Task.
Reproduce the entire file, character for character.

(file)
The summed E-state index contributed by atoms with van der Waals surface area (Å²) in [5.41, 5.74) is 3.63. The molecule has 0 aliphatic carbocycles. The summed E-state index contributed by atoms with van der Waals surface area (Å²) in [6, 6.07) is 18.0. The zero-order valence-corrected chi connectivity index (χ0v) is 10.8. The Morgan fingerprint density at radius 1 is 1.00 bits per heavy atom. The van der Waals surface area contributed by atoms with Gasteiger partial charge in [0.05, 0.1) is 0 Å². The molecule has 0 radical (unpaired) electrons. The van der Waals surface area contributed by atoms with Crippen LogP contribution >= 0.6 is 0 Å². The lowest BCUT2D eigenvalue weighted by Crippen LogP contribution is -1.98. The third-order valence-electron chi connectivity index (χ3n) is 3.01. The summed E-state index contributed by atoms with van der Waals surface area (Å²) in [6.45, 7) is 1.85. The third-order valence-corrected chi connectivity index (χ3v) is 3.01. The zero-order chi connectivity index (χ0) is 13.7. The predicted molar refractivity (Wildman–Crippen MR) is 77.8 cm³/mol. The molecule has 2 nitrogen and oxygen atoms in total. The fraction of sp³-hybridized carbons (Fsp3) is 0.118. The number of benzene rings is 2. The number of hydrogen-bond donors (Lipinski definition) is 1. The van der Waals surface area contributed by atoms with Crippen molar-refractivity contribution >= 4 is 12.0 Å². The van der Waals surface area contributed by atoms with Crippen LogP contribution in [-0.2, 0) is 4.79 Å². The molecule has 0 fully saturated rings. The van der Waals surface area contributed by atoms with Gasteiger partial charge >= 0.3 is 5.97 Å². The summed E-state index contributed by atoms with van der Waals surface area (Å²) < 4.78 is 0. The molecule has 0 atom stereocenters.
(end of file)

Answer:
The summed E-state index contributed by atoms with van der Waals surface area (Å²) in [5.41, 5.74) is 3.63. The molecule has 0 aliphatic carbocycles. The summed E-state index contributed by atoms with van der Waals surface area (Å²) in [6, 6.07) is 18.0. The zero-order valence-corrected chi connectivity index (χ0v) is 10.8. The Morgan fingerprint density at radius 1 is 1.00 bits per heavy atom. The van der Waals surface area contributed by atoms with Gasteiger partial charge in [0.05, 0.1) is 0 Å². The molecule has 0 radical (unpaired) electrons. The van der Waals surface area contributed by atoms with Crippen LogP contribution >= 0.6 is 0 Å². The lowest BCUT2D eigenvalue weighted by Crippen LogP contribution is -1.98. The third-order valence-electron chi connectivity index (χ3n) is 3.01. The summed E-state index contributed by atoms with van der Waals surface area (Å²) in [6.45, 7) is 1.85. The third-order valence-corrected chi connectivity index (χ3v) is 3.01. The zero-order chi connectivity index (χ0) is 13.7. The predicted molar refractivity (Wildman–Crippen MR) is 77.8 cm³/mol. The molecule has 2 nitrogen and oxygen atoms in total. The fraction of sp³-hybridized carbons (Fsp3) is 0.118. The number of benzene rings is 2. The number of hydrogen-bond donors (Lipinski definition) is 1. The van der Waals surface area contributed by atoms with Crippen molar-refractivity contribution >= 4 is 12.0 Å². The van der Waals surface area contributed by atoms with Crippen LogP contribution in [-0.2, 0) is 4.79 Å². The molecule has 0 fully saturated rings. The van der Waals surface area contributed by atoms with Gasteiger partial charge >= 0.3 is 5.97 Å². The summed E-state index contributed by atoms with van der Waals surface area (Å²) < 4.78 is 0. The molecule has 0 atom stereocenters.